The first single is Boy Lilikoi, hear it below:
March 18, 2010 § Leave a comment
Broken Bells are James Mercer and Brian Burton, better known as founder and front man of The Shins, and super producer/musician Danger Mouse. One may worry what might happen when you cross Oh, Inverted World with the stupidly over-played ‘Crazy’, but there’s no need to panic (or frankly, be a little scared).
At first listen, you may be mistaking for thinking you are indeed listening to some kind of updated Shins album. It is the familiarity of Mercer’s vocals that will lead you into this trap, but as the record progresses and develops, you’ll find it is something altogether different. Unquestionably there are certain similarities to be found, every now and again in the guitar rhythms and vocal patterns, but songs such as ‘Mongrel Heart’ and ‘The Ghost Inside’ show that this collaboration is anything but lazy in its efforts. The sounds here are less organic and slightly more electro, with Burton showing off the producing skills that have made him so popular and well-respected. The impressive thing is that the synths, handclaps, piano parts and unnameable electronic sounds do not stand out from the organic sounding guitars and strings; they fit together as one and make you wonder how they ever could have been apart in the first place. The lyrics are what you’d expect from Mercer (i.e. brilliant) [Remember what they said / There’s no shortcut to a dream / It’s all blood and sweat / And life is what you manage in between]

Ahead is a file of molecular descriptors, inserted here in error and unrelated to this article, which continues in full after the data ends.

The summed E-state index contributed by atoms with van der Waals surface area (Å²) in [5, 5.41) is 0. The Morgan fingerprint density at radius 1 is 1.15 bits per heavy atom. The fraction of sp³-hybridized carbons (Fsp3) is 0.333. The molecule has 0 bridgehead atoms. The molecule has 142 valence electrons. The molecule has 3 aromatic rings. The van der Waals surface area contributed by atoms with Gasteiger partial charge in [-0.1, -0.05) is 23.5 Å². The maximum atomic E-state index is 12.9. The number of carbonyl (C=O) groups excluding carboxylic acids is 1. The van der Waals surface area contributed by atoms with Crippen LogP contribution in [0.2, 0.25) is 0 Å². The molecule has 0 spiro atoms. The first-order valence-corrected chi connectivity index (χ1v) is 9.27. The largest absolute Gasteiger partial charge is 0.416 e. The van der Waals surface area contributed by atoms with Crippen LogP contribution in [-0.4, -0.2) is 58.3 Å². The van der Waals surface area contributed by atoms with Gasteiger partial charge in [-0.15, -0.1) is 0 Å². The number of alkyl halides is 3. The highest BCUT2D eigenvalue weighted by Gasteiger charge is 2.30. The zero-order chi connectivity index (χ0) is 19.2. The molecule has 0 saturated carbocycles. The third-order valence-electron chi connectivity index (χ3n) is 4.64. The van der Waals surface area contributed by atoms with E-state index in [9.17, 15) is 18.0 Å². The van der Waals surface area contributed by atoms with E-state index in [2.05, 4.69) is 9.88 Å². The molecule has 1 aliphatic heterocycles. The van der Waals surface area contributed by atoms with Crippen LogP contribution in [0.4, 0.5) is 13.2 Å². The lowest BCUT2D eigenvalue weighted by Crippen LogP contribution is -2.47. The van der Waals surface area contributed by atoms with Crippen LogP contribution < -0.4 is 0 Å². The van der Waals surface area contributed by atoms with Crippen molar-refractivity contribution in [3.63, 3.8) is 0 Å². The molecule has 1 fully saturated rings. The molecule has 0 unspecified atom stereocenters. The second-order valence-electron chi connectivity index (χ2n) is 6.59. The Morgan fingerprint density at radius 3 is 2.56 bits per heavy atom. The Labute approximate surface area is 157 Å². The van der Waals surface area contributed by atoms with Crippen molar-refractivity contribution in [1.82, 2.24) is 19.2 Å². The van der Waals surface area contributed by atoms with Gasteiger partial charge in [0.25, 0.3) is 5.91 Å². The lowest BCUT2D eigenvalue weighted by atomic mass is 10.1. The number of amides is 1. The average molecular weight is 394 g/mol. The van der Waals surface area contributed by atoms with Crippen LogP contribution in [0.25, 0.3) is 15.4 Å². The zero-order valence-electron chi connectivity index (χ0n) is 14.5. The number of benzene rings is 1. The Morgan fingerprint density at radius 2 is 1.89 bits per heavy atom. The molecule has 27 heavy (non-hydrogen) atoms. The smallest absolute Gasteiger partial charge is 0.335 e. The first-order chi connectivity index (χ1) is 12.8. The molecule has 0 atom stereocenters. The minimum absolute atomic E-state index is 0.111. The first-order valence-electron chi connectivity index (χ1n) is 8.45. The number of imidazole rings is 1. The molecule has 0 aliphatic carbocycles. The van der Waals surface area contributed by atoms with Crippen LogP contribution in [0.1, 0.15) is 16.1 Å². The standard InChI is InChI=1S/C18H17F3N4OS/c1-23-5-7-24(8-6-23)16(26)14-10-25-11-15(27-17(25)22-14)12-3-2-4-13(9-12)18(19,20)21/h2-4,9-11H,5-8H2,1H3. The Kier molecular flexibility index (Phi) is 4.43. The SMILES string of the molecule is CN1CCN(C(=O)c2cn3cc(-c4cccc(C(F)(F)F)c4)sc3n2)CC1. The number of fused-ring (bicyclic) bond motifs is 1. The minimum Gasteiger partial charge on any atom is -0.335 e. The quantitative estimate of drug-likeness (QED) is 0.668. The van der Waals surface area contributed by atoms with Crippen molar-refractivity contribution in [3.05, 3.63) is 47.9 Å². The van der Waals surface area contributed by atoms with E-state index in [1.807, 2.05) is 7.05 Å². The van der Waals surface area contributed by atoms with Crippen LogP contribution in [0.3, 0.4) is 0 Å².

This isn’t a record to set your world on fire. It’s a slow burner, but a very enjoyable one at that. This seems to be what Broken Bells set out to do, they aren’t looking to change the musical landscape forever, more flex their musical muscles and show what two individuals can do when they come together to form an unexpected bond. This particular bond is a successful one; listen to Broken Bells on a lazy Sunday morning, and let their sound ease those good-god-will-this-recession-never-end-blues.
March 18, 2010 § Leave a comment
A Fire Like This is an incredible album. The kind of incredible that makes you excited, makes you grin from ear to ear, and makes you believe in the power of music to lift you from your existential funk. Or, to quote Butch Walker, maybe it’s just me.